Our Children Need to Know the Saints
I want my children to grow up knowing that a life of sanctity is the only life worth pursuing, that we are not promised happiness in this life, and that we can have the joy of Christ’s love no matter what it going on in the world around us.
My girls frequently talk about what they will be when they grow up. One says that she would like to be a mom, while another proclaims her desire to be a princess, and another often talks about becoming a sister or nun. Around the canonization day of Mother Teresa of Calcutta, I read the newest book from “The Life of a Saint” series published by Magnificat and Ignatius Press called Mother Teresa, The Smile of Calcutta. Within hours of reading the book, one of my daughters came up to me with the book saying, “I want to be that kind of sister.”
My mother, too, read the lives of the saints to me as a child. We had many books about saints, from short one-page descriptions to longer chapter books. There were some saints I went back to again and again. When I was preparing for my Confirmation I read a long book featuring 57 saints, and from it chose St. Gemma Galgani as my Confirmation saint. Reading about the lives of these holy men and women showed me the sacrifices, the joys, and the great love present in their lives as they pursued holiness. They demonstrated to me that there was something worth living for greater than the pursuit of worldly happiness, and knowing that was something I clung to as I grew from childhood into adolescence and on into adulthood. I still love to read about the lives of saints and I love to read their writings.
I recently learned that there are six books in “The Life of a Saint” series, and I certainly hope that they will work to produce more, because every single one of them is a gem. They are: Peter, Apostle of Jesus; Francis, The Poor Man of Assisi; John Mary Vianney, The Holy Curé of Ars; Bernadette, The Little Girl from Lourdes; Thérèse, The Little Flower of Lisieux; and Mother Teresa, The Smile of Calcutta. Each of these books is carefully based on the lives of these saints and each has nice, colorful illustrations. They present very felicitously each of the saints’ spiritualities. The final page of each book lists more facts about each of the saints, their feast days, devotions that they had, and further historical data.
St. Peter’s life is drawn from the Scriptures. The book presents the episodes of the life of St. Peter as they are told in the Gospels and in Acts. It shows how he went from being a fisherman to the first pope of the Catholic Church, and does it very well.
The story of St. Francis of Assisi seems to be drawn largely from the book The Little Flowers of Saint Francis. I love how it presents his life intelligently to children, showing St. Francis’s genuine love and desire to serve God. And having seen many of sites of his life when I went to Assisi in college, I found that the illustrations of the Assisi countryside add a lot to the story. In reading this story, children will find that the life of holiness beautiful and worthwhile.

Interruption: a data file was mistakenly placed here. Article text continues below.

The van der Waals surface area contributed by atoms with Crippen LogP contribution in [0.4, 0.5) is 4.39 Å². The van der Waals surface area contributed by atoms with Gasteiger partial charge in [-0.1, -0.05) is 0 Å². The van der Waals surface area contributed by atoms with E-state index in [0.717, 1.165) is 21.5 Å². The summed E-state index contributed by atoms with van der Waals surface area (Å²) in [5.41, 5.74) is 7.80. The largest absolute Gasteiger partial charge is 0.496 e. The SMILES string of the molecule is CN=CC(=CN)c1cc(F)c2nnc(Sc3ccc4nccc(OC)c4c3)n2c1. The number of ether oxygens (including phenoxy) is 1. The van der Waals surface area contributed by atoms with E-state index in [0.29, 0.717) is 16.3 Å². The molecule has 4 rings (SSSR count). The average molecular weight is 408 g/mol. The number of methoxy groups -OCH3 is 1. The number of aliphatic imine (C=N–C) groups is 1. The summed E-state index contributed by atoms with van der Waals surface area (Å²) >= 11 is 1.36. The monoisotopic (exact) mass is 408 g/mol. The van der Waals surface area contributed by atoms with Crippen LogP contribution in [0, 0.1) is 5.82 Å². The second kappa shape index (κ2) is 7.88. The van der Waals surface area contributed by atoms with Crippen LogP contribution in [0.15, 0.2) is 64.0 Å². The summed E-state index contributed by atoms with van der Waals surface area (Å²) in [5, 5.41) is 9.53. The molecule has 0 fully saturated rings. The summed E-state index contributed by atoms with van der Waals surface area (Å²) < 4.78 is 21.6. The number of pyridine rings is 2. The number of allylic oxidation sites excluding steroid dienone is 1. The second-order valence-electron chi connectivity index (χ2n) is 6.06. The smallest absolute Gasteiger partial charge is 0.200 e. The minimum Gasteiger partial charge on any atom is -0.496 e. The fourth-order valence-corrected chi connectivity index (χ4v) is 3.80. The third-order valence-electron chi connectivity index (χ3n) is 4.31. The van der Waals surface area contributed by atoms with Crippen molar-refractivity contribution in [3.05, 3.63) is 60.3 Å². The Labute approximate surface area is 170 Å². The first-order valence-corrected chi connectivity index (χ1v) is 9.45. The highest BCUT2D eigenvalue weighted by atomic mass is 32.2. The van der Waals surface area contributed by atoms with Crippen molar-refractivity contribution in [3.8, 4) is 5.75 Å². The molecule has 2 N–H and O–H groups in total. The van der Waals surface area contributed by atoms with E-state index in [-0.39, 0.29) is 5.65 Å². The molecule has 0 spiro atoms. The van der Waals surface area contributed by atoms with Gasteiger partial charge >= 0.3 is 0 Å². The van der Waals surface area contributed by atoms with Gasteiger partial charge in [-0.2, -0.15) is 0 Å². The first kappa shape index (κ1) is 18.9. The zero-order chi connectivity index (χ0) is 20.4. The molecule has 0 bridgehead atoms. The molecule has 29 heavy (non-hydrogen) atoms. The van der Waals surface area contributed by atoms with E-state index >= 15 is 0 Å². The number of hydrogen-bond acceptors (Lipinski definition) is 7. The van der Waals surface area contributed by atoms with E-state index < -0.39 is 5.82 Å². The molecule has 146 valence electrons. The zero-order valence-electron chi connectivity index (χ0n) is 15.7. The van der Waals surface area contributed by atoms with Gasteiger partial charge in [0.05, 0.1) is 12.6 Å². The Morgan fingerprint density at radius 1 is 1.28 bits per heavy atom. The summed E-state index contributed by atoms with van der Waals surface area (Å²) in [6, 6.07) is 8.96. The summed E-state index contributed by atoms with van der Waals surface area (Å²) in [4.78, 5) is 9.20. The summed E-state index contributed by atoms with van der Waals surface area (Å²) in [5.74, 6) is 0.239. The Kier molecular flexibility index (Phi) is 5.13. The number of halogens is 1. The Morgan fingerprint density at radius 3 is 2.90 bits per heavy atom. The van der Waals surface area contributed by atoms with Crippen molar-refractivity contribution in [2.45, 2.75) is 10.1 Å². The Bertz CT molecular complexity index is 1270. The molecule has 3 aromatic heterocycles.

The life of St. John Vianney is an especially beautiful telling of his vocational call from the age of seven, his struggle to learn theology in order to be ordained, and how he flourished as a simple parish priest, giving all to God. The opening episode is particularly poignant as his family had to go to Mass in secret during the French Revolution, but despite the loss of faith in France, he was able to lead people back to Christ through his simple love of God.
Our Lady of Lourdes appeared to St. Bernadette a year before the death of St. John Vianney. Her experience of the apparitions, and her simple childlike faith and obedience, are shown beautifully in the book on her life. Yet, her life also did much to bring faith to people across the world. But the words from Our Lady that the book particularly emphasizes are ones that are good for even children to remember, “I do not promise to make you happy in this world, but in the next.”
The last 19th century saint featured is also from France (the books were originally published in France). St. Thérèse of Lisieux is another great saint for children, as her vocation was revealed to her at a very young age. I am particularly devoted to the saints of the Martin family, so I loved to see how carefully the book presented episodes of St. Therese’s life from her autobiography, The Story of a Soul. I think it is important for children to see, as St. Therese saw, that even though they are little, they can depend on God to lift them to Him, like in an elevator. St. Thérèse’s spirituality is quite apparent in the pages of this sweet book, and I am so glad that my children will read it again and again.
The last book in the series is the one I mentioned first. We hear the story of Saint Teresa of Calcutta from the beginning of her vocation as a sister through the founding of the Missionaries of Charity to her death. This book wonderfully shows her spirituality of joy and self-gift, things that we hope each of our children grow up to emulate.
I find these books personally helpful as well, as they help me remember in the rearing of my children that the world has always been hostile to Christianity and the truth. We need these saints to be models of a Christian life for us when the world lies to us. I want my children to grow up knowing that a life of sanctity is the only life worth pursuing, that we are not promised happiness in this life, and that we can have the joy of Christ’s love no matter what it going on in the world around us. So often it feels that all of the world is against us, but these saints are for us, and Christ is for us. In this week of Allhallowstide, let us not forget that we are in a communion of believers, and we are not alone.
This article originally appeared Nov. 4, 2016, at the Register.